Much like vodka (or carbon) dosing, bio-pellets are a way to encourage hyper-colonization of beneficial bacteria into your system. The idea is to introduce an organic food source into the system, allowing for a greater number of bacteria than could otherwise be accommodated. It's not necessary to introduce additional bacteria, since the reproduction rate of the existing bacteria in your tank is limited only by the available food and space. Bio-pellets are typically used in a reactor, so the equipment cost is substantial when compared to lower-tech dosing schemes, but it automates the procedure so it's less work overall, and it's consistent over the long-term.
You'll have to make a self-determination about the value of the system to your personal situation. The potential benefits are that you'll have extremely clean water, and for SPS keepers that's ideal. Also, you see the reduction of potentially harmful compounds like nitrates and phosphates which anyone can appreciate. Considering the amount that you can spend on filter media, water changes and maintenance to lower the presence of those compounds, the cost can be justifiable.
There can be certain drawbacks to the system, like any other. As with any inline reactor, a stoppage in flow could be problematic. Because of the enormous population of active bacteria in the bio-pellet reactor, it does not take long for the water in that chamber to become anaerobic when stagnant. If for some reason the chamber were to remain stopped for an extended period and then recirculated into the tank, there could be potential for loss of livestock.
Another consideration is the cost of food and supplementation. Since you're encouraging a ton of bacteria to live, the amount of available food and trace elements becomes limited. You'll need to reintroduce those to your water, and the cost will depend on the types of supplements and foods you choose, as well as the bio-load you're trying to sustain.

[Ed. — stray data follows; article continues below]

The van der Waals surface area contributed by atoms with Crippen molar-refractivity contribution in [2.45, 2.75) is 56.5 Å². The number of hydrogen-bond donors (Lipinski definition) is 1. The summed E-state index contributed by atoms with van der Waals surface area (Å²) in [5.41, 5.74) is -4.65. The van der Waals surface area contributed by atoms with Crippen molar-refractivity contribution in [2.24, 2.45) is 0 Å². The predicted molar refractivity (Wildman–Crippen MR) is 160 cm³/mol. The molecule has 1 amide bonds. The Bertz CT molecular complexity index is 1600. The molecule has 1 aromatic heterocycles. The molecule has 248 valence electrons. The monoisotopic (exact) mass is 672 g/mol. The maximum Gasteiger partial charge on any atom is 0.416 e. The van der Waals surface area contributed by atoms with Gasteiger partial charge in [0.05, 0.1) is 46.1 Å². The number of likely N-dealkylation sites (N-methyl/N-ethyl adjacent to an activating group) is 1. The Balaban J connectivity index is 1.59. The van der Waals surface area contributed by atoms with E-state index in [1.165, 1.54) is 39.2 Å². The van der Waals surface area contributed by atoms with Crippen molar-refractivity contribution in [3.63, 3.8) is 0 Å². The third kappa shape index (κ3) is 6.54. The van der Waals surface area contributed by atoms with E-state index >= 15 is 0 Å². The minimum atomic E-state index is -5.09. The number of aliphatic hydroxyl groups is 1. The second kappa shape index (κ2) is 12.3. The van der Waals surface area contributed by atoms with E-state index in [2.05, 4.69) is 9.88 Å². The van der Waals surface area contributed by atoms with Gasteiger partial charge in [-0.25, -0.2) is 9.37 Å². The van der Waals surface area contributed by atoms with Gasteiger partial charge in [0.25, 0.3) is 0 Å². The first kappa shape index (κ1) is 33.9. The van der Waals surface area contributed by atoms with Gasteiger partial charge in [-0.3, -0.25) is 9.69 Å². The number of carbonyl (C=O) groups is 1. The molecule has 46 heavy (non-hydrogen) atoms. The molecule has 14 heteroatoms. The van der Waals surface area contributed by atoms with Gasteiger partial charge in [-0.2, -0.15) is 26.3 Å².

The last thing you'll need to know is that using bio-pellets, like carbon dosing, should not be halted immediately on any system. If you decide to start using a pellet system, you'll need to slowly wean your system off of it when you decide to stop. The large colony of bacteria will have altered the actual nitrogen cycle of your system, and you'll need to allow it to readjust to the absence of the reactor. This adjustment could potentially take as long as your initial cycle did to start.
thanks everyone.. and how long do i have to wait to get the pellets working...i split up the dose for 100 gal in 2 and ran 1/2 for 20 days and just started the second part 2 days ago.. no bloom nothing.. no3 hasn't changed much but i may be part of the problem when i disturb the sb.
 

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Stirring the sandbed is definitely going to cause issues - mostly silt and sediment. Those pellets are a solid food source, so proper flow is needed to break them down consistently. The more you silt up the reactor, the slower the flow and the longer the food takes to become available to the bacteria. Stirring the sandbed also disturbs the colony of bacteria establishing there, and releases trapped detritus and organics to the water column - potentially raising your NH4 and NO3 levels as they're consumed by your growing bacteria colony.
The other issue is the presence of NO3 - the higher the concentration, the slower the overall colonization. Remember that the last step in cycling has to be done by ANAEROBIC bacteria - those have to grow slowly in perfectly oxygen-free environments, so no amount of dosing or adding live cultures can speed this process. These ones have to grow in on their own.